Those of you who are students of Agatha Christie and her work probably know this story, but I didn’t until recently, and I think it’s a pretty interesting tale about one of our most popular mystery authors. You could even call it a “mystery within a mystery.”
In 1926, shortly after the publication of her most controversial Poirot novel, The Murder of Roger Ackroyd, Archie (Agatha’s husband at the time) told Agatha he was in love with another woman, Nancy Neele. A day or two later on December 3, Agatha disappeared from her Surrey home. She wrote a letter claiming that she would be in Yorkshire, but her car was later found in a small town in Surrey with an expired driver’s license and her clothes.
She was a nationally recognized figure by that point and so popular that a nationwide search for her began, prompted by The Home Secretary at the time, who pressured police to search for her. A newspaper even offered £100 reward.
Despite the search, Christie was not found for 11 days. As time went on the police were convinced that it was foul play. Even though Archie’s brother Campbell finally told the police that Agatha had said that she was at a spa in Yorkshire, nobody believed him, and suspicion focused on Archie himself.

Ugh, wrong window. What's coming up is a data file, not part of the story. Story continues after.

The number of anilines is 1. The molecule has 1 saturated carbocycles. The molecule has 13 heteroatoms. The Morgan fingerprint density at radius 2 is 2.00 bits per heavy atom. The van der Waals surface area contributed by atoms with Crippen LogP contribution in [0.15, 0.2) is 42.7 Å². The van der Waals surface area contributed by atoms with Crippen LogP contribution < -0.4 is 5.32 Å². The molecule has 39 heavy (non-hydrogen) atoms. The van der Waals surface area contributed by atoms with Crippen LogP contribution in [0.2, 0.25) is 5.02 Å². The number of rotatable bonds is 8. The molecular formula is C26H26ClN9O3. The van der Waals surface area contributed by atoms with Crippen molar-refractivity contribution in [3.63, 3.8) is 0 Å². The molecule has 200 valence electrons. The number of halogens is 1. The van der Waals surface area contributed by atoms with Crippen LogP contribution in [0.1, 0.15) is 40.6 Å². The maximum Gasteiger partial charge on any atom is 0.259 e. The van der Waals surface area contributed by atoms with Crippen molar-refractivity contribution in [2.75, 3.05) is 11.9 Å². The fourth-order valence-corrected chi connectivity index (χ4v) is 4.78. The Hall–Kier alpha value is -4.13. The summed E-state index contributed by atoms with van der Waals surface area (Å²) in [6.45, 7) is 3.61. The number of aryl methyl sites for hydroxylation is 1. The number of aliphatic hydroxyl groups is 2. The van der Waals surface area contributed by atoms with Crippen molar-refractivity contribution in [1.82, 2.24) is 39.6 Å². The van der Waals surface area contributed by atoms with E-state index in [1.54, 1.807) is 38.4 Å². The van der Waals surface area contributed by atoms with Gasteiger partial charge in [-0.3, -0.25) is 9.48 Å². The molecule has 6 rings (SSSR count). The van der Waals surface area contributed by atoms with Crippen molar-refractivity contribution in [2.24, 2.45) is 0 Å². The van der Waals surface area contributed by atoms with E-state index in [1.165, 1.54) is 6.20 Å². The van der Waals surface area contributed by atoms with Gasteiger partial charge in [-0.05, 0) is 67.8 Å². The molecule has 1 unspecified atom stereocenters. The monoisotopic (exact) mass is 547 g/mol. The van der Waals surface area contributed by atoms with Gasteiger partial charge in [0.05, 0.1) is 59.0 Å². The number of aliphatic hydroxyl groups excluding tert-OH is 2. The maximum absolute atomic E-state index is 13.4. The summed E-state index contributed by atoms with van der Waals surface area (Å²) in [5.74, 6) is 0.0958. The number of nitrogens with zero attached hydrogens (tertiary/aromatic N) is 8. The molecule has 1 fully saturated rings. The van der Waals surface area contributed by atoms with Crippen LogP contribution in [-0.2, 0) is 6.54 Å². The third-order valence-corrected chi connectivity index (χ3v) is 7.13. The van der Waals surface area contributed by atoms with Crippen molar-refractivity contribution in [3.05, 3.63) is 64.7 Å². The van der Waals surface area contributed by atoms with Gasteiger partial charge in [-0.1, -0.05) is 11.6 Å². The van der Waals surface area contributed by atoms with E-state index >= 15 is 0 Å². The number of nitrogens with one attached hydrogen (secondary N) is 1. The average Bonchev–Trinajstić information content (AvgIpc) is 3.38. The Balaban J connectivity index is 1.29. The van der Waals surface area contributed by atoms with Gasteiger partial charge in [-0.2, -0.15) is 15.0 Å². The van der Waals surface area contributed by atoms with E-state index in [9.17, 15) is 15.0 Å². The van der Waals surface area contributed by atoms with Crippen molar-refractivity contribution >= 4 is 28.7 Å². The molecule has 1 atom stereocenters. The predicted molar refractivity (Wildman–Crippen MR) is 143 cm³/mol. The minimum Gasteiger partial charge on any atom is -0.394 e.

Finally on December 14th she was recognized by a chambermaid in a small hotel where she’d been staying in Yorkshire. She was registered as “Mrs Teresa Neele.” Neele, of course, was the name of the woman with whom her husband was having an affair. Archie (seen with Agatha in the photo on the right) arrived at the hotel in Harrogate and issued a statement that Agatha was suffering from amnesia.
But Agatha herself never explained her absence. Naturally, a lot of theories arose. Her husband maintained that she was suffering from a nervous breakdown. Others thought she was trying to stage a murder scenario that would humiliate and implicate Archie and his girlfriend. Still others thought her motive was simply a publicity stunt to boost sales of Roger Ackroyd and that Agatha hadn’t anticipated the resulting melodrama.
A book was written about the escapade: Agatha Christie and the Eleven Missing Days,
and in 1979 a film starring Vanessa Redgrave, Dustin Hoffman and Timothy Dalton was released that alleges Christie was planning suicide to frame her husband’s mistress for her “murder.”
I guess we’ll never know her real motive – but given that she was a mystery plotter par excellence, and that her most recent book was controversial because it raised the issue of the “unreliable narrator,” I have my own suspicions. What about you? What do you think?